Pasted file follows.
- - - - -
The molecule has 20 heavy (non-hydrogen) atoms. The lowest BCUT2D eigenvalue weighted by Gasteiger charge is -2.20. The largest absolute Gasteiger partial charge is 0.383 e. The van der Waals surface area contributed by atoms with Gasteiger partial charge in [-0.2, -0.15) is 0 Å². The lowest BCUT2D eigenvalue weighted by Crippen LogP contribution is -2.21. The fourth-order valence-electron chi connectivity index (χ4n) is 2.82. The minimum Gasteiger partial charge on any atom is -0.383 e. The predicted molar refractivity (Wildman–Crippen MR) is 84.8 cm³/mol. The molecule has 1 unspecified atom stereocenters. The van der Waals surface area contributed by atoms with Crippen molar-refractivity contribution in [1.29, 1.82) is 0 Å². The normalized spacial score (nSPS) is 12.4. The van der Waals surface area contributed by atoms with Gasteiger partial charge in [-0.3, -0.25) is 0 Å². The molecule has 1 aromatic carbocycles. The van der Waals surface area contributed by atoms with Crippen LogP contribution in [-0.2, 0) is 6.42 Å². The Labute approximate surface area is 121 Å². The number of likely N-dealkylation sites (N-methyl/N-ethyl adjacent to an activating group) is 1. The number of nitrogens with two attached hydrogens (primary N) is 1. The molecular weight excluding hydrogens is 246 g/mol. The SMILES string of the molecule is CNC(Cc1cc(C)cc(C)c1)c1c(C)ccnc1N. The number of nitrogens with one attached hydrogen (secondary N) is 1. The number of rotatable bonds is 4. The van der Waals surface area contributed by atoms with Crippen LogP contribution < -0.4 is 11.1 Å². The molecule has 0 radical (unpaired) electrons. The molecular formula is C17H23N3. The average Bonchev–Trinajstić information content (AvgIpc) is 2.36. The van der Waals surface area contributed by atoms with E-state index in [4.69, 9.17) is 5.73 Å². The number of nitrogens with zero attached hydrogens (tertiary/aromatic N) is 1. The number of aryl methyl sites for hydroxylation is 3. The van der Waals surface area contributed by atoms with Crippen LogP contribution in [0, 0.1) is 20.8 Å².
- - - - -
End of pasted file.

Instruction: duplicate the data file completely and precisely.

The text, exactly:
The molecule has 20 heavy (non-hydrogen) atoms. The lowest BCUT2D eigenvalue weighted by Gasteiger charge is -2.20. The largest absolute Gasteiger partial charge is 0.383 e. The van der Waals surface area contributed by atoms with Gasteiger partial charge in [-0.2, -0.15) is 0 Å². The lowest BCUT2D eigenvalue weighted by Crippen LogP contribution is -2.21. The fourth-order valence-electron chi connectivity index (χ4n) is 2.82. The minimum Gasteiger partial charge on any atom is -0.383 e. The predicted molar refractivity (Wildman–Crippen MR) is 84.8 cm³/mol. The molecule has 1 unspecified atom stereocenters. The van der Waals surface area contributed by atoms with Crippen molar-refractivity contribution in [1.29, 1.82) is 0 Å². The normalized spacial score (nSPS) is 12.4. The van der Waals surface area contributed by atoms with Gasteiger partial charge in [-0.3, -0.25) is 0 Å². The molecule has 1 aromatic carbocycles. The van der Waals surface area contributed by atoms with Crippen LogP contribution in [-0.2, 0) is 6.42 Å². The Labute approximate surface area is 121 Å². The number of likely N-dealkylation sites (N-methyl/N-ethyl adjacent to an activating group) is 1. The number of nitrogens with two attached hydrogens (primary N) is 1. The molecular weight excluding hydrogens is 246 g/mol. The SMILES string of the molecule is CNC(Cc1cc(C)cc(C)c1)c1c(C)ccnc1N. The number of nitrogens with one attached hydrogen (secondary N) is 1. The number of rotatable bonds is 4. The van der Waals surface area contributed by atoms with Crippen LogP contribution < -0.4 is 11.1 Å². The molecule has 0 radical (unpaired) electrons. The molecular formula is C17H23N3. The average Bonchev–Trinajstić information content (AvgIpc) is 2.36. The van der Waals surface area contributed by atoms with E-state index in [4.69, 9.17) is 5.73 Å². The number of nitrogens with zero attached hydrogens (tertiary/aromatic N) is 1. The number of aryl methyl sites for hydroxylation is 3. The van der Waals surface area contributed by atoms with Crippen LogP contribution in [0, 0.1) is 20.8 Å².